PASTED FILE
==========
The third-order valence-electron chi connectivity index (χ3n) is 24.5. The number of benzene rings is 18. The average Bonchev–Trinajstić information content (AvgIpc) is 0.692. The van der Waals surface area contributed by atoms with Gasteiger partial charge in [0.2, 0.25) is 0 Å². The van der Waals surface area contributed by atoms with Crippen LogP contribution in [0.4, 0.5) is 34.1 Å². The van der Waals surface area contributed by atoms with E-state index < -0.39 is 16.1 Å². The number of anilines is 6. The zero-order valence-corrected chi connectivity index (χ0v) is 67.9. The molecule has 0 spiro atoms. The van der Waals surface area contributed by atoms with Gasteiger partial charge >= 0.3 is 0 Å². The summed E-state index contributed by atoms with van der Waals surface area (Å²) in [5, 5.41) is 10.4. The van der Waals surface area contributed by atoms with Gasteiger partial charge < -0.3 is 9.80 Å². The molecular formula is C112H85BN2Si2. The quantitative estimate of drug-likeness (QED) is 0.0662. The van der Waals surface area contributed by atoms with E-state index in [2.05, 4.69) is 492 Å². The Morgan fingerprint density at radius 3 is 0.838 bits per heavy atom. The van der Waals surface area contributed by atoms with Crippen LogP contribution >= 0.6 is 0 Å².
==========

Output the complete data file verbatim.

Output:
The third-order valence-electron chi connectivity index (χ3n) is 24.5. The number of benzene rings is 18. The average Bonchev–Trinajstić information content (AvgIpc) is 0.692. The van der Waals surface area contributed by atoms with Gasteiger partial charge in [0.2, 0.25) is 0 Å². The van der Waals surface area contributed by atoms with Crippen LogP contribution in [0.4, 0.5) is 34.1 Å². The van der Waals surface area contributed by atoms with E-state index < -0.39 is 16.1 Å². The number of anilines is 6. The zero-order valence-corrected chi connectivity index (χ0v) is 67.9. The molecule has 0 spiro atoms. The van der Waals surface area contributed by atoms with Gasteiger partial charge >= 0.3 is 0 Å². The summed E-state index contributed by atoms with van der Waals surface area (Å²) in [5, 5.41) is 10.4. The van der Waals surface area contributed by atoms with Gasteiger partial charge < -0.3 is 9.80 Å². The molecular formula is C112H85BN2Si2. The quantitative estimate of drug-likeness (QED) is 0.0662. The van der Waals surface area contributed by atoms with E-state index in [2.05, 4.69) is 492 Å². The Morgan fingerprint density at radius 3 is 0.838 bits per heavy atom. The van der Waals surface area contributed by atoms with Crippen LogP contribution >= 0.6 is 0 Å².